My wife Shirley and I spent this past Shabbat in Pittsburgh visiting my mother. In the morning, I arrived at synagogue and took my usual seat next to where my father, of blessed memory, sat for many decades. Two rows in front of me was another visitor. Slowly, I realized this guest was the many-decades-later version of a dear high school friend.
Just to make sure my analysis of the effect of aging on facial and body features was not flawed, I decided to wait before introducing myself. When he was called up to the Torah, his name and voice confirmed my conclusion. With my analysis completed, I introduced myself and discovered that apparently aging had had a greater effect on my features than on his. But slowly, the light of recognition illuminated his eyes. We embraced and after services caught each other up on our respective lives and adventures.
My friend Dov is older than me. He was a senior in high school when I was a freshman. But in a small yeshiva high school with 75 students, these issues were not crucial in forming friendships. Dov became somewhat of a mentor to me. It was interesting to speak to him decades later and reencounter some of the same qualities that so impressed me as a teenager.
I tell my students it is wonderful to debate one another. The process forces the participants to clarify and to refine their positions. However, debate and dialogue oftentimes fail to achieve this result because the parties are simply not listening to one another.
Each participant is so enamored with his own position that rather than considering the what the other has to say, he blindly promotes his own. The participants are not talking with one another; they are talking at one another. So, in order to enable my students to meaningfully debate and discuss positions, I begin by teaching them to listen to one another.
One way I do this is by insisting that a participant repeat his or her opponent’s position before posing a question or formulating a response. This is not merely a classroom exercise — it is a tool for life. How much conflict would be avoided or resolved if the parties would merely take the time to consider each others’ positions rather than focusing exclusively on promoting their own perspectives!
As I spoke to Dov, I was reminded how he is a remarkable listener. He was not interested in telling me about himself, his children, and grandchildren until he had heard about my family. And he did not just act as if he was listening so as to be polite while his mind roamed the galaxy — he was fully focused.
When we show that level of interest in another person, we acknowledge that individual’s intrinsic worth and sanctity. Speaking with Dov, I realized that by helping my students listen more intently to one another, I am not only helping them dialogue more effectively, I am teaching them to treat others with the deference modeled by my friend.
Sunday night we reconvened, now joined by my brother-in-law and sister-in-law. Dov shared a wonderful story about his mother, Evelyn. Evelyn’s grandfather was an ardent Zionist even before Theodore Herzl popularized the concept. Evelyn was raised in a Zionist home and as an adult was a member of many of Pittsburgh’s Zionist organizations; actually, she was a member of all of them. She was active in Mizrachi, the religious Zionist organization, gave a weekly class for Hadassah, served as an officer of the Zionist Organization of America, and paid dues to various other organizations.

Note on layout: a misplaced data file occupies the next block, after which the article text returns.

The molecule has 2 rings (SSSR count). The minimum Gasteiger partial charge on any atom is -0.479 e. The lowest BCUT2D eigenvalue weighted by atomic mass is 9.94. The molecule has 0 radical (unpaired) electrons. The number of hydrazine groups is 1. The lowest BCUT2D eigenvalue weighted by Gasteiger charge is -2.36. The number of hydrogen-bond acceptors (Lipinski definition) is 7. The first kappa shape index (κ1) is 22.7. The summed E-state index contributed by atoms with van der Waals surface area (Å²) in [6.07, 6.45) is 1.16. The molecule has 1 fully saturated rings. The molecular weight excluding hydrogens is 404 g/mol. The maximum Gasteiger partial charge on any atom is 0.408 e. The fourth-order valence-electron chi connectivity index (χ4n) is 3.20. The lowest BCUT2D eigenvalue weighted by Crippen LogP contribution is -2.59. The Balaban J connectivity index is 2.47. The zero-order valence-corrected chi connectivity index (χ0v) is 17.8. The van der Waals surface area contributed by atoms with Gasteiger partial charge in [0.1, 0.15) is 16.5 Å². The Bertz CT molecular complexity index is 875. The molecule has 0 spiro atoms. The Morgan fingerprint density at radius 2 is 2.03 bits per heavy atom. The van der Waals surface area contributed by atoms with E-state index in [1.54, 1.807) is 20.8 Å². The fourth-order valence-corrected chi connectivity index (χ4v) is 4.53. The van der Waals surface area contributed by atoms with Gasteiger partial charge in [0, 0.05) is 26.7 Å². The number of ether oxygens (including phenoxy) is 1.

At one point, a conflict had developed with the ZOA regarding its direction. Some members felt the organization had shifted to the right and ultimately these members left the ZOA to form a Pittsburgh chapter of a more moderate Zionist organization. Evelyn immediately joined the new organization. She explained that although she was an officer of the ZOA, she would not countenance the existence of a Zionist organization in Pittsburgh in which she was not a member.
In other words, she believed that the issue uniting all Zionists — love for and support of the State of Israel — was far greater than the issues upon which different organizations disagreed.
I believe that this attitude reflects the ability to be a good listener. Evelyn’s attitude required that she look beyond her position in a tense dispute, understand the other party’s position, and recognize that despite the dispute, all the parties shared many of the same fundamental values. If only we could all do this!
I also observe this attitude in my students at NYHS. They come from diverse religious backgrounds. Many are from Orthodox homes; a large contingent come from a Conservative background, other students are members of the Reform community. They represent a unique mixture of perspectives seldom encountered in the adult community. Our students work closely with each other, enjoy their friendships and camaraderie, and deeply care about one another. This is not because they do not recognize their differences. It is because they recognize that the common values they share are far more significant than their differences. They are able to disagree on important issues while demonstrating tolerance and respect for one another.
I am grateful to Dov, my students, and to Evelyn for the lesson they have taught me — to listen carefully to others, hear the other party’s position, and not allow our differences to conceal shared values and perspectives.